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Economists Urge Germany To Cut Tax

by Ulrika Lomas,, Brussels

29 September 2017

Economists have urged the next German coalition government to use its fiscal surplus to cut tax, particularly on labor.

The Autumn 2017 Joint Economic Forecast from Germany's leading economic research institutes predicts that tax revenues will remain buoyant over the next two years as the economy continues to grow, pushing the budget surplus to as high as EUR44bn (USD51.7bn) by 2019, assuming current fiscal policy is maintained. This provides the Government with an opportunity to lower Germany's tax burden, the forecast said.

"In view of the high burdens imposed on labor incomes in the form of levies and a particularly sharp increase in direct tax revenues, the focus should be on the income tax rate curve," the forecast, published by the Kiel Institute for World Economics on September 28, stated.

The forecast added that "there is also scope for action in terms of social security contributions, which are also of particular significance to low-income workers."

It is not the first time that economists have called for the Government to ease the tax burden in the light of a growing fiscal surplus. In April 2017, Germany's five leading economic research institutions noted in their joint spring economic forecast that tax revenues in relation to gross domestic product now exceed 40 percent, a ratio set to continue rising unless the Government cut taxes.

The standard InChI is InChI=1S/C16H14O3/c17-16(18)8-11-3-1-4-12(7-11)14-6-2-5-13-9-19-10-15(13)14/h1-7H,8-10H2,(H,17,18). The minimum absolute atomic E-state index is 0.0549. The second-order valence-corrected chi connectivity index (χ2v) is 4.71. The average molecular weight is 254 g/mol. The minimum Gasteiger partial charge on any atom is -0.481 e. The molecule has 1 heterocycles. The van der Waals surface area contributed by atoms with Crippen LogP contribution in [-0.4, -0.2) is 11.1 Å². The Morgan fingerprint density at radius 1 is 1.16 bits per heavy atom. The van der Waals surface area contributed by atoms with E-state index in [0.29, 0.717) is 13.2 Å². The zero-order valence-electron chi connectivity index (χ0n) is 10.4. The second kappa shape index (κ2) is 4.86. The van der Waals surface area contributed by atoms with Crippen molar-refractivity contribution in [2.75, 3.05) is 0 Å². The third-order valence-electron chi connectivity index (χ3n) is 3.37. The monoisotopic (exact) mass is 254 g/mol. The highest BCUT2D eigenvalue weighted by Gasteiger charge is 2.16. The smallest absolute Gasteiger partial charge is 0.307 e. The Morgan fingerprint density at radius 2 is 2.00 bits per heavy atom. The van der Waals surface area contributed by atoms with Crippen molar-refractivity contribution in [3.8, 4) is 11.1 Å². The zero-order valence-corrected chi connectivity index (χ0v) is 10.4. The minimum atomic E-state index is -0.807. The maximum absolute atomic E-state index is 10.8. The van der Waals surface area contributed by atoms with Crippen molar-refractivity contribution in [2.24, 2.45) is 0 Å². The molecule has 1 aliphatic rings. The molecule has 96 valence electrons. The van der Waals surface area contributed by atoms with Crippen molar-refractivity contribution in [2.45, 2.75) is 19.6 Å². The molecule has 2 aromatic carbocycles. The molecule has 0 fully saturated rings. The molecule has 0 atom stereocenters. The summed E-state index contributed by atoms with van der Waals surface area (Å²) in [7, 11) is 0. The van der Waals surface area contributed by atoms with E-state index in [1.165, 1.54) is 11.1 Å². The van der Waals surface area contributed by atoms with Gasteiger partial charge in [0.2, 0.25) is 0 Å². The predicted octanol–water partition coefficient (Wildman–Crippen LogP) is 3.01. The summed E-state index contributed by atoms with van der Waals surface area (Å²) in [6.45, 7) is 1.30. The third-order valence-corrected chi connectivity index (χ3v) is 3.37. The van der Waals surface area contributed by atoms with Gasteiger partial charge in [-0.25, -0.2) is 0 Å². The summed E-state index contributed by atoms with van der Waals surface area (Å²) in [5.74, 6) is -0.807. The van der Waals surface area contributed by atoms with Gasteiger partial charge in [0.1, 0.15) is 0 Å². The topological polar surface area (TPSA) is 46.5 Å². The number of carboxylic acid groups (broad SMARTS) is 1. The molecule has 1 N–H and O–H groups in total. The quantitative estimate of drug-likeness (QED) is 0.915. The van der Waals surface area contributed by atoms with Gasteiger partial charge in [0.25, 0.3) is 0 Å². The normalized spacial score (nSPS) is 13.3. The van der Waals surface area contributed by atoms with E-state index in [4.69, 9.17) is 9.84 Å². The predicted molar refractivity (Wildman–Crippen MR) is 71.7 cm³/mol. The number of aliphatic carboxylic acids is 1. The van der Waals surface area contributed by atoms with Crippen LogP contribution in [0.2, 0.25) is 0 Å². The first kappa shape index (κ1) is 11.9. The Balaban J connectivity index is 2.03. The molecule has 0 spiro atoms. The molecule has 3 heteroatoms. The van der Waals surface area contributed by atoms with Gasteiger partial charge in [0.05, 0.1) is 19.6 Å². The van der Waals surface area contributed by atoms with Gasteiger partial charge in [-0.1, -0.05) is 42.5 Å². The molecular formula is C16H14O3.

"It is high time that economic policy puts its focus on the long term, [and] limits the increase in the tax burden," the insitututes said.

German Chancellor Angela Merkel's Christian Democrat Union (CDU), which won the largest share of the votes in the recent parliamentary election while falling well short of a majority, proposed tax cuts worth around EUR15bn (USD16.6bn) per year in its election manifesto.

Specifically, the CDU pledged to raise the threshold for the current 42 percent top rate of income tax to EUR60,000 from EUR54,000, phase out the solidarity tax, and provide tax relief for research and development spending.

However, any future tax reforms may be dictated by the composition of the new governing coalition, which is expected to be formed of the CDU, the economically liberal Free Democratic Party (FDP), and the Green Party, in a so-called "Jamaica" coalition, named after the combination of each party's colors.

All three parties have different ideas on taxation. The CDU advocates fiscal conservatism and has proposed moderate tax cuts. However, the FDP says that the time to share the fruits of the fiscal surplus is long overdue. It is calling for a "fundamental rethink on tax policy." Noting that tax revenues are predicted to increase by EUR110bn by 2022, the FDP has called for tax cuts of at least EUR30bn.

Meanwhile, the Green Party is calling for a more progressive personal income tax system, with tax cuts for those on low incomes to be subsidized by an increase in the top rate of tax for individuals earning in excess of EUR100,000.

The Green Party tax platform also proposes taxing capital gains as personal income, supports the introduction of a financial transactions tax, and calls for the taxation of energy to be aligned with CO2 emissions.

TAGS: individuals | tax | fiscal policy | energy | budget | Jamaica | Germany | research and development

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